[NYC] HAMLET THE HIP-HOPERA (Feast Productions): FringeNYC review

1. HAMLET, THE HIP-HOPERA promo image

A mash-up of Shakespeare and Eminem, Feast Productions’ HAMLET THE HIP-HOPERA is what the Fringe is all about. Combining passages of The Bard’s Elizabethan verse and prose with current explications and amplifications set to an urban beat, the tragic characters talk, joke, slam, and rap their way through the struggles of life and death with a post-modern attitude that is familiar and relevant to new generations, without losing the universal themes, wit, and eloquence of the original. It’s vital, it’s powerful, it’s funny, and it’s absolutely brilliant, as Shakespeare is and always should be.

Tucker Delaney-Winn is the mastermind behind the production, serving as playwright, producer, music director, and composer (along with Charles Laubacher, Michael Markowski, and Jeff Nicholson), and starring in the titular role. He delivers on all counts, bringing swagger, humor, pathos, and an “antic disposition” to the Danish Prince, displaying a full comprehension of Hamlet’s psychology and motivations, and translating them into an accessible and relatable “hip-hop historical” style.

Tucker Delaney-Winn in the title role of Feast Productions’ HAMLET THE HIP-HOPERA (Photo credit: Courtesy of the Production)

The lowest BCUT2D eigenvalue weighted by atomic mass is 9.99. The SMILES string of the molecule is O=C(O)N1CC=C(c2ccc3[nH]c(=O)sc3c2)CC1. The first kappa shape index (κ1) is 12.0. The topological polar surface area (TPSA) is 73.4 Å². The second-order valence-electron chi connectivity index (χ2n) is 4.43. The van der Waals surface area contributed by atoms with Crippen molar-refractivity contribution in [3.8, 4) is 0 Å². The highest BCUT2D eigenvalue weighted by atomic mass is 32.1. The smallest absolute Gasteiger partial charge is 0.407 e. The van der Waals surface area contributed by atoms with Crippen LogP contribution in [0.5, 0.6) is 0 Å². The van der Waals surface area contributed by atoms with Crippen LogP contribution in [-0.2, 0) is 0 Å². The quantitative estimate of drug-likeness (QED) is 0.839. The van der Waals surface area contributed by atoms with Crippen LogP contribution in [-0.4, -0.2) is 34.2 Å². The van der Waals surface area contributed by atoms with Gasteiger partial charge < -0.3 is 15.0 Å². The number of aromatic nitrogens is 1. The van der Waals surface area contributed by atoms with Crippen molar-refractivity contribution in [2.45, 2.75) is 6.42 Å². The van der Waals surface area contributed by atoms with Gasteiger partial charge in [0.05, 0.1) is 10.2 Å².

Tucker Delaney-Winn in the title role of Feast Productions’ HAMLET THE HIP-HOPERA (Photo credit: Courtesy of the Production)

The impressive supporting cast, under the direction of Phoebe Brooks, also evinces a fine understanding of their characters’ thoughts, emotions, and actions. Among the standouts in the ensemble are Alexander Haynes as Horatio and Steven Bono Jr. in multiple roles (as the Ghost, the Actor, the Gravedigger, and Lucianus), all played with appropriate Shakespearean gravitas. James Sawyer and Virginia Hamilton as Rosencrantz and Guildenstern are a recurrent source of comic relief and clever repartee (there’s an especially hilarious sequence about what it means “to serve”).

All of this is accomplished with a minimal design; no set, just a black box with hand-held mics and a few props, including “poor Yorick’s” iconic skull, and costumes by Marnie Kingsley that contrast street culture and clowning with the upper-class fashions of today. The closing sword fight/death scene is breath-taking, with exciting choreography by Sam Egle that is executed with precision by the actors. This is a must-see show, and for those who can’t make it to FringeNYC, a must-travel production. [Teatro LATEA at the Clemente, 107 Suffolk St, NY] August 14-27, 2015; hamletthehip-hopera.com.

3 Replies to “[NYC] HAMLET THE HIP-HOPERA (Feast Productions): FringeNYC review”
  1. Thank you so much for your very thoughtful and fantastic review of the playwright’s work and this Fringe production!

    Elaine Delaney-Winn

  2. My 17 year old son has been going to fringe since he was 10 said this was tied with pulp shakespeare as his favorite fringe show ever. I’ve been going to fringe since it started and this is right up in the top level of shows I’ve seen.

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